"I think," Han said slowly, "we've got an override."

"Confirmed," Niall answered from the other end of the line. "Ready to transmit data on your mark."

"Anytime," Han returned.

It would take a while.

As figures and schematics began to hunt across the displays, Han turned, leaned against the console, and rubbed both hands over his face. Above the crew pit, the bridge was a dome of shadows. And he thought he could sense vast desolation prowling on the edges of computer gibberish articulated in spectral lights and low, sing-song beeps. He felt drained. It was about time they returned to the Mon Calamari cruiser's bright warmth.

Han stifled a yawn and decided to check up on whatever progress Luke was making with the Protoype's log. When he looked over his shoulder, Luke studied a long page of text that proclaimed Lord Vader's conquests during the Rim World Crusade, lines in sober blue and black parading up the screen's silver surface.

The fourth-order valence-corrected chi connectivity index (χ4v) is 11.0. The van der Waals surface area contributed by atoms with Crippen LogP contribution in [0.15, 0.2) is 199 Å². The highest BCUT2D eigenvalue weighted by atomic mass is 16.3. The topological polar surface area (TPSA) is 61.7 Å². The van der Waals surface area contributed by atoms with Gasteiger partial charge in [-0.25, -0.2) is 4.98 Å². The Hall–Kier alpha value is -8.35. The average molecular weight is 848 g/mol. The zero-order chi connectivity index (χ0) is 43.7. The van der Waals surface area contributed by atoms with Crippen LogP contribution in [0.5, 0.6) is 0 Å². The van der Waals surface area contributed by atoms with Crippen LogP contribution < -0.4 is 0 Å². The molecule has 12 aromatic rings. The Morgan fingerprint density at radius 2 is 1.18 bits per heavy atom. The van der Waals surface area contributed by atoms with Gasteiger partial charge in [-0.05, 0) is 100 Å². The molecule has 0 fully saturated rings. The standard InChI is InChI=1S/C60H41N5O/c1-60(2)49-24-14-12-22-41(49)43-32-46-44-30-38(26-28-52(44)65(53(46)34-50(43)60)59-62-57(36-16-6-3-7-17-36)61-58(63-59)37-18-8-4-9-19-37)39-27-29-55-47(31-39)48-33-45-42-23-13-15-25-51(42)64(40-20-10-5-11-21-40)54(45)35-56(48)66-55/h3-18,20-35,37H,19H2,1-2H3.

"Found out something about the guy who sent that message?" Han asked.

"No... there must be a separate file..." Luke said distantly. The text ended, and he touched the Reassemble key.

Abruptly, the silvery glow scattered. Blackness wiped the monitor blank. Han was about to comment on the computers' desultory behavior when purple letters swam up from the depth of the screen and grew until they filled its expanse with their ominous presence.


"What the seven devils--" Han muttered and heard Luke catch his breath sharply.

The purple hail darkened and made way for a single line. WHERE DID IT BEGIN?